Vladimir Nabokov

NABOKV-L post 0026650, Mon, 23 Nov 2015 12:26:34 +0300

July & Gradus in Pale Fire
BW: No matter which of the many interpretations of Pale Fire one may prefer,
it is difficult to accept the necessity of the proposed second line of the
couplet ( . . . by its own double in the windowpane).

This is not a couplet. Line 1001 is the coda of Shade's poem. In Italian
coda means "tail." In a letter of Nov. 18, 1831, to Yazykov Pushkin quotes
Khvostov's epistle to him in which Khvostov (whose name comes from khvost,
"tail") says that he became an ally of zodiac and mentions July ("in my old
age I sang of July"):

Хвостов написал мне послание, где он помолодел и тряхнул стариной. Он

Приближася похода к знаку,

Я стал союзник Зодиаку;

Холеры не любя пилюль,

Я пел при старости июль

и проч. в том же виде. Собираюсь достойно отвечать союзнику Водолея, Рака и
Козерога. Впрочем всё у нас благополучно.

Pushkin wanted to reply to "the ally of Aquarius, Cancer and Capricorn."
Alas, my patchy knowledge of English (reflected in repetitiousness and gaps
in my posts) prevents me from replying to Barry Warren's criticism. I'm
afraid that he did miss something in my arguments, though:

According to Gogol, Pushkin said that Yazykov should have entitled his first
book of poetry Khmel' ("Intoxication"). In his Commentary Kinbote says that
the whole clan of Gradus (Shade's murderer whose name to a Russian ear
suggests alcohol) seems to have been in the liquor business (note to Lines
17, 29). According to Kinbote, Gradus "contended that the real origin of his
name should be sought in the Russian word for grape, vinograd, to which a
Latin suffix had adhered, making in Vinogradus" (ibid.). In his essay on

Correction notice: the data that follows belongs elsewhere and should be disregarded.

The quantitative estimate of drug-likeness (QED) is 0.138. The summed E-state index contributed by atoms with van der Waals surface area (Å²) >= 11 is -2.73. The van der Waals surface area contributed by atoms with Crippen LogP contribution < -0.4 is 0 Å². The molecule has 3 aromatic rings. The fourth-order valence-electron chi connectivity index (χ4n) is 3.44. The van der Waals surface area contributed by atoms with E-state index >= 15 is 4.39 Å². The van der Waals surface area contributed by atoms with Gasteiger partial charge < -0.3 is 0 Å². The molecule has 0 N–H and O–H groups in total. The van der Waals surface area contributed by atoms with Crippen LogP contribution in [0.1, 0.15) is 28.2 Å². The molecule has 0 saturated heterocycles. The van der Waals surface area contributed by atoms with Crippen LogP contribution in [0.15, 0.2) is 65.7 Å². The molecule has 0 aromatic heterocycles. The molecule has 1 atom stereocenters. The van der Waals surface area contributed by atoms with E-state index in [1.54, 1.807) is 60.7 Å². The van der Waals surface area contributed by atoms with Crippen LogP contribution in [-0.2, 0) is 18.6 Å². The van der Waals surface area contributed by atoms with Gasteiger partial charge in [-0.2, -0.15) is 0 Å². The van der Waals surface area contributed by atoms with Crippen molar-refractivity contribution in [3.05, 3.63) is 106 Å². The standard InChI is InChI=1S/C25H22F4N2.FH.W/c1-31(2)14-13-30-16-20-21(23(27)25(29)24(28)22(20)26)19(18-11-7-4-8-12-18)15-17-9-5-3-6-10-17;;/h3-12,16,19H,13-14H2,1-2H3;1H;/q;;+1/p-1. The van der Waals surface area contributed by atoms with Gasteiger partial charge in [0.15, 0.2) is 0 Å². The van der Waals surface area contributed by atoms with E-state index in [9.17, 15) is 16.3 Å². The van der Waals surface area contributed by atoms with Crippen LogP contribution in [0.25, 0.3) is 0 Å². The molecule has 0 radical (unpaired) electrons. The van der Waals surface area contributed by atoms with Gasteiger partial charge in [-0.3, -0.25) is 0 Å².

Yazykov (included in "The Silhouettes of Russian Writers") the critic (and
VN's friend) Yuli Ayhenvald says that it was some sultry summer noon that
stifled Yazykov's poetry and quotes Yazykov's poem in which vinograd is

Настал какой-то знойный полдень, который и задушил его поэзию. Как
своеобразно говорит прежний поэт, теперешний "непоэт":

Попечитель винограда,
Летний жар ко мне суров;
Он противен мне измлада,
Он, томящий до упада,
Рыжий враг моих стихов:

A guardian of grape,

The summer heat is hard on me;

I hate it from infancy.

Trying one to the point of exhaustion,

It is the red enemy of my verses...

The name Yazykov comes from yazyk (tongue; language). This fact is stressed
by Gogol who compares Yazykov's command of language to an Arab's command of
his horse:

"Имя Языков пришлось ему недаром. Владеет он языком, как араб диким конём
своим, и ещё как бы хвастается своею властью... Всё, что выражает силу
молодости, не расслабленной, но могучей, полной будущего, стало вдруг
предметом стихов его. Так и брызжет юношеская свежесть от всего, к чему он
ни прикоснётся".

Kon' (horse) rhymes with ogon' (fire). This rhyme occurs in Chapter Two of
Pushkin's Mednyi vsadnik ("The Bronze Horseman," 1833), in which "Count
Khvostov, the poet beloved by heavens," is also mentioned:

А в сём коне какой огонь!
Куда ты скачешь, гордый конь,
И где опустишь ты копыта?

And what fire is in this steed!

The proud horse, where do you speed?

And where will you put down your hooves?

Pushkin died in the prime of life and talent, never entering the rich autumn
of his genius. His last long poem, "The Bronze Horseman," is also his best.
As VN points out in his EO Commentary, after Pushkin's death his works were
mutilated by unscrupulous translators.

Shade (who shares with Kinbote and Gradus their birthday, July 5) wrote his
last poem, Pale Fire, in July. It was almost finished, when the poet was
killed by Gradus. I suspect that the killer Gradus is Kinbote's alter ego
and the last line of Shade's last poem is: (see top of this post)

Alexey Sklyarenko

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